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Date: Wed, 07 May 2014 09:47:20 -0600
From: "Vincent Danen" <vdanen@...hat.com>
To: cve-assign@...re.org
Cc: oss-security@...ts.openwall.com
Subject: Re: Postfix bounces arbitrary content

On 05/06/2014, at 19:57 PM, cve-assign@...re.org wrote:

>> take 5,000 randomly selected articles from my local news spool, and
>> cause b.com to bounce all of them from bob@...om to postmaster@...om.
>> This will likely cause a.com to block incoming mail from bob@...om,
>> or from all of b.com
>
> It seems more likely that the default configuration would produce
> bounce messages with a header From: address starting with
> "MAILER-DAEMON@" and an empty envelope-sender address. In that case,
> blocking mail from bob@...om wouldn't accomplish anything. But it's
> conceivable that the a.com administrator would start blocking the IP
> address of the b.com SMTP server.
>
> That's a detail that doesn't have much effect on the CVE inclusion
> question.
>
> Originating a new message to report non-delivery is valid according to
> RFC 2821 section 6.1. It's not really the case that there's inherently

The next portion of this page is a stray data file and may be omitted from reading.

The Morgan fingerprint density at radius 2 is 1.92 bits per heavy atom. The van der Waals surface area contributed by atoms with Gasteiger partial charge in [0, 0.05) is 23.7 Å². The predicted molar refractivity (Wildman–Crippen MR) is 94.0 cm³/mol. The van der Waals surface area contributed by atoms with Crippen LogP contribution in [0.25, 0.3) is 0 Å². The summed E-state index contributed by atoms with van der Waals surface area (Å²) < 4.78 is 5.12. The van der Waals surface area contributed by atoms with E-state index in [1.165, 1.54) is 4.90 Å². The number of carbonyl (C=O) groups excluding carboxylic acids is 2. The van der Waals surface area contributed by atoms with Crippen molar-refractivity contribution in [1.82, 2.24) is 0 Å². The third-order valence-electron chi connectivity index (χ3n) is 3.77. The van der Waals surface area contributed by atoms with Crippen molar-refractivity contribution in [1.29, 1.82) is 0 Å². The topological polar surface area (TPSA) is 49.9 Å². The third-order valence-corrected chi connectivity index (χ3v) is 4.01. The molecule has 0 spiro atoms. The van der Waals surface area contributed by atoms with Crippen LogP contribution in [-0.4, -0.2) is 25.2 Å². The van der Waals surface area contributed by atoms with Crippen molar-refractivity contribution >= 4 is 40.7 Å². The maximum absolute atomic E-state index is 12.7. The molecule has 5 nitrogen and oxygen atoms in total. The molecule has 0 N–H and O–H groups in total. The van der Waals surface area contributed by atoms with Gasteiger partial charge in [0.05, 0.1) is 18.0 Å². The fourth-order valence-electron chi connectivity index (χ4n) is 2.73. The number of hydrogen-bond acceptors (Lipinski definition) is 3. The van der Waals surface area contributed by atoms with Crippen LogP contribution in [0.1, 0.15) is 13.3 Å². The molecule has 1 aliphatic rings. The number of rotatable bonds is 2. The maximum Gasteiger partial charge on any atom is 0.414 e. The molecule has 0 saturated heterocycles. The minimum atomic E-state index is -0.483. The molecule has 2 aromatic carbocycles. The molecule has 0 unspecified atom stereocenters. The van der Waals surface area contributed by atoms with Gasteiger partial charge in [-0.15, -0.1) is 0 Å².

> an integrity impact.
>
> There could be a Postfix developer announcement that, according to
> their security policy, this is unintended behavior with an integrity
> impact. A CVE assignment would be possible in that case.
>
> (To summarize: just because the RFC 2821 section 6.1 behavior is
> allowed doesn't mean that it's a good idea. An SMTP server should
> minimize the situations in which outsiders can trigger an arbitrary
> volume of outbound SMTP traffic to arbitrary destination IP addresses.
> Non-deliverability should be detected within the original SMTP dialog,
> and this case of the Delivered-To: header doesn't seem impossible to
> detect. However, there might be some type of architectural motivation
> for not checking the Delivered-To: header within the original SMTP
> dialog. Even if it was originally intentional, the developer might
> accept a feature request to change it.)

This is perfect.  Thank you.  It also confirmed what I expected (and upstream should have its say here).  I think that, given it was initially reported a decade ago, that that gives some hint as to how they may feel about it.

At any rate, thank you for your feedback.


-- 
Vincent Danen / Red Hat Security Response Team

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